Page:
Twelve percent of youth from 16 to 24 years old in the San Joaquin Valley are unemployed or enrolled in school, according to a new report.
California State University, Fresno’s Institute of Public Anthropology has partnered with researchers from the University of California, Davis, for the report, looking at how disconnection from school or work can have a detrimental effect on youth lives in the Valley.
“Understanding the institutions and networks young people have available to them in their local communities, how they use these institutions and networks and how these can be leveraged to best support attachment to school and work is imperative to promoting economic opportunity for young adults,” said Anne Visser, report author and assistant professor at UC Davis, in a statement.
Statewide, 8.2 percent of youths don’t have a job or go to school. Data for the study came from the U.S. Census Bureau, U.S. Bureau of Labor Statistics and other resources.
According to the report, Latinos make up about 60 percent of the total number of youth in the Valley who are neither employed nor enrolled in school, followed by non-Hispanic whites at 22 percent.
The report said that youths in the Valley who experience disconnection from school or the job market are more likely to face poverty, long-term unemployment, drug use and other problems when they become adults.
The report said the Valley’s economic climate is largely to blame for this disconnection. Due to the recession, there are fewer job opportunities and slow economic growth.
Many young adults have difficulty getting jobs and don’t have the money they need to enroll in college classes. Some may get financial aid but others fall through the cracks.
“Transportation is also a really big issue here,” said Angela Barginear, Career Center Technician at West Hills College Lemoore. “Some students might otherwise be able to go to school or a get a job but they don’t have the transportation to get there.”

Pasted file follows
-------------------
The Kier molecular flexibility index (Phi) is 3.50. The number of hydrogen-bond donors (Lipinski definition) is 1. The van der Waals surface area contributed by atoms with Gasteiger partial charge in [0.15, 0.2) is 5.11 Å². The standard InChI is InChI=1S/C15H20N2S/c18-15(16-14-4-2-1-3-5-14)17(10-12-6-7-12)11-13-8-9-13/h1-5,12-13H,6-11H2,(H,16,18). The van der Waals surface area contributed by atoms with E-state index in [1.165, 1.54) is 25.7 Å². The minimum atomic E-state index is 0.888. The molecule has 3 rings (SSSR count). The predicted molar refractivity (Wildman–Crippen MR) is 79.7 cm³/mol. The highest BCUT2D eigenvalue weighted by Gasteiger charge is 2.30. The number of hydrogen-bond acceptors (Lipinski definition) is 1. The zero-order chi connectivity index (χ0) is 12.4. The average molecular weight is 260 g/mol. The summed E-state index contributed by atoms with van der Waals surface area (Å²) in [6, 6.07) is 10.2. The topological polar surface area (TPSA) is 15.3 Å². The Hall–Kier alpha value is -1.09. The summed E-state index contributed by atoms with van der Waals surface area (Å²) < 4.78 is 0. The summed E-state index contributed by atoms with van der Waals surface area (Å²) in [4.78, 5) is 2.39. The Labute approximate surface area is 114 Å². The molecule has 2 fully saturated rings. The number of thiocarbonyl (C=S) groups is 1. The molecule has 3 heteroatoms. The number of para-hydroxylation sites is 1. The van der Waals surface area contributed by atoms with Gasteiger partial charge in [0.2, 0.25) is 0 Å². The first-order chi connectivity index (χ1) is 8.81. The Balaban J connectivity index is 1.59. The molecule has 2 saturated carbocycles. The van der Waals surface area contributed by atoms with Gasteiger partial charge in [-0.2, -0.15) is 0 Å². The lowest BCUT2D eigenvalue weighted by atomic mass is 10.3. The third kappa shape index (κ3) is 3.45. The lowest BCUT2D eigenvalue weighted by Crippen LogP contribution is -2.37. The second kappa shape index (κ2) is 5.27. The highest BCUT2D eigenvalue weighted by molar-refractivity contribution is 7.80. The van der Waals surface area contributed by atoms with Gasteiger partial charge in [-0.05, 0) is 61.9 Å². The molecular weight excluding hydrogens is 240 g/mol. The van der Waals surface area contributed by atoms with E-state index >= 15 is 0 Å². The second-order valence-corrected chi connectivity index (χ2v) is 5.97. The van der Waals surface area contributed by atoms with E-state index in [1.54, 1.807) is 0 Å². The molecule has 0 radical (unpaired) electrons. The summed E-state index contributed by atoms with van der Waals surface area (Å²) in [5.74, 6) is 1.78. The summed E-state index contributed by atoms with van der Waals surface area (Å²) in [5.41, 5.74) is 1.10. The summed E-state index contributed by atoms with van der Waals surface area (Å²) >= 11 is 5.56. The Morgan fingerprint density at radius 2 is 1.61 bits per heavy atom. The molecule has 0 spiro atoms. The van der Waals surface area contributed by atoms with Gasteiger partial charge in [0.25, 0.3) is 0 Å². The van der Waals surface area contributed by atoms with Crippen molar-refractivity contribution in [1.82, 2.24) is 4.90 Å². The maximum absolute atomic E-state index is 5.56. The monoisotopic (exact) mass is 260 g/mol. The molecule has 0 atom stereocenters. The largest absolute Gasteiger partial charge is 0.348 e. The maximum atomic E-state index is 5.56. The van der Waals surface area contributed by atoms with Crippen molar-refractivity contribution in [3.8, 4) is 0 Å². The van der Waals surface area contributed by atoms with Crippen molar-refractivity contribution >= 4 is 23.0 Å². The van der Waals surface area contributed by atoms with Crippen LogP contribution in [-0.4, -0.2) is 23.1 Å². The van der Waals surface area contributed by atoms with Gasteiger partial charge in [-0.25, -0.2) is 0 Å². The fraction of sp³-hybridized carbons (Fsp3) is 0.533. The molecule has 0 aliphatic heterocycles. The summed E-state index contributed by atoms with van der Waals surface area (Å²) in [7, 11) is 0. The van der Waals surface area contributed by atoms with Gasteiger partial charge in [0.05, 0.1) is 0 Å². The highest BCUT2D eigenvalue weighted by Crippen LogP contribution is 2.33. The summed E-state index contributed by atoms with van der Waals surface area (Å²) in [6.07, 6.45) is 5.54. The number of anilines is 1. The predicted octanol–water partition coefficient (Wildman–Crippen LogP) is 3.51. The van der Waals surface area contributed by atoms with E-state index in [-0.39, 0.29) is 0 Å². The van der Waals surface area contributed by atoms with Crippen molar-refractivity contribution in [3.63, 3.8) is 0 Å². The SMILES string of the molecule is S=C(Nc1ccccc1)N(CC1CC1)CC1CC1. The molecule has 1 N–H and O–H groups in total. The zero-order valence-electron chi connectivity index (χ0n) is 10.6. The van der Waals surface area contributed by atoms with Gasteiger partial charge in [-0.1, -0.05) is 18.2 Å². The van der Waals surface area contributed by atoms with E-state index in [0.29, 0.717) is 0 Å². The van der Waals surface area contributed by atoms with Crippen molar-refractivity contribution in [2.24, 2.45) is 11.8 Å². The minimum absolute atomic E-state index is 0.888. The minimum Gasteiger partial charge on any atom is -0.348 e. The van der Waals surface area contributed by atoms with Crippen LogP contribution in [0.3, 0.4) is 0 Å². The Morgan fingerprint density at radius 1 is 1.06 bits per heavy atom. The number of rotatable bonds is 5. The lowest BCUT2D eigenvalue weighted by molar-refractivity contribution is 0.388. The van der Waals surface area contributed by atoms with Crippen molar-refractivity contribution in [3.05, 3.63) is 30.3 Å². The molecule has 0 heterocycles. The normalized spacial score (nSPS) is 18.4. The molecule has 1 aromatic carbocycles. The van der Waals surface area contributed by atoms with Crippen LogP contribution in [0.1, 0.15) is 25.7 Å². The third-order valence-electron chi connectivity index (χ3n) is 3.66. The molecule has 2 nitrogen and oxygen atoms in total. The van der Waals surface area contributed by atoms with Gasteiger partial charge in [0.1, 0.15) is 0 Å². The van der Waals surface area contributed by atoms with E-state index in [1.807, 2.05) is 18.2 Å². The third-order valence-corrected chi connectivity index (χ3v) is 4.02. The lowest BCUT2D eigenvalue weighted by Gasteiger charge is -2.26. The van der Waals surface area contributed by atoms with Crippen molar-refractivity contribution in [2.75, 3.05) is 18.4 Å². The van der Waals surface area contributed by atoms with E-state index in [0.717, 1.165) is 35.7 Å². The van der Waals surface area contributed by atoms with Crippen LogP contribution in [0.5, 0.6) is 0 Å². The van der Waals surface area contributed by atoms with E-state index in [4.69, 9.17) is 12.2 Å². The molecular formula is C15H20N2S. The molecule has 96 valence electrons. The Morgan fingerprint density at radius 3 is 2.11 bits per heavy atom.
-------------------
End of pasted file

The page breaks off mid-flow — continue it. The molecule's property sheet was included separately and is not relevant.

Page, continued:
Barginear said she also believes some students don’t get jobs because they haven’t developed a valuable skill set or, if they have, don’t know how to advertise them properly.
“Some of them don’t have the ability to articulate the skills that they do have, which can be detrimental during a job interview,” she said.
Barginear said West Hills College Lemoore offers several programs to help students be successful in school. One is the state-funded Extended Opportunity Programs & Services program, which helps disadvantaged students access and complete a higher education program.
Students receive access to counseling, educational supplies, priority registration, book services and more.
“We try to do everything we can for our students to be successful,” Barginear said. “We do everything possible within our means.”
Youths of high school age may be kept from attending school due to negligent parents. Sometimes parents feel education isn’t important and bar their kids from going to school.
Some students do initially enroll in school but drop out or are expelled due to bad behavior, poor performance, a lack of self-esteem or other issues.
“It has to do with the environment they’re raised in, a lack of motivation or previous education,” said Wesley Forbes, a counselor for Hanford West High School.
Kindergarten to 12th-grade schools are making efforts to help youths that do enroll in school stay there. Several Kings County districts are employing restorative justice programs aimed at resolving behavioral problems without having to resort to suspension or expulsion.
Although schools are seeing headway being made in this area, Forbes said that in order to fully resolve this issue, it would be a massive undertaking that would require educators, legislators and other agencies to come together.
“It’s something that would probably involve a lot of people,” he said. “It would be good if we could come up with something. This is clearly a problem that needs to be solved.”
The report is one of a series of research briefs on youth economic opportunity as part of a five-year project between UC Davis and Fresno State.
Students help with conducting research, including observation and in-depth interviews with local organizations and young Valley adults.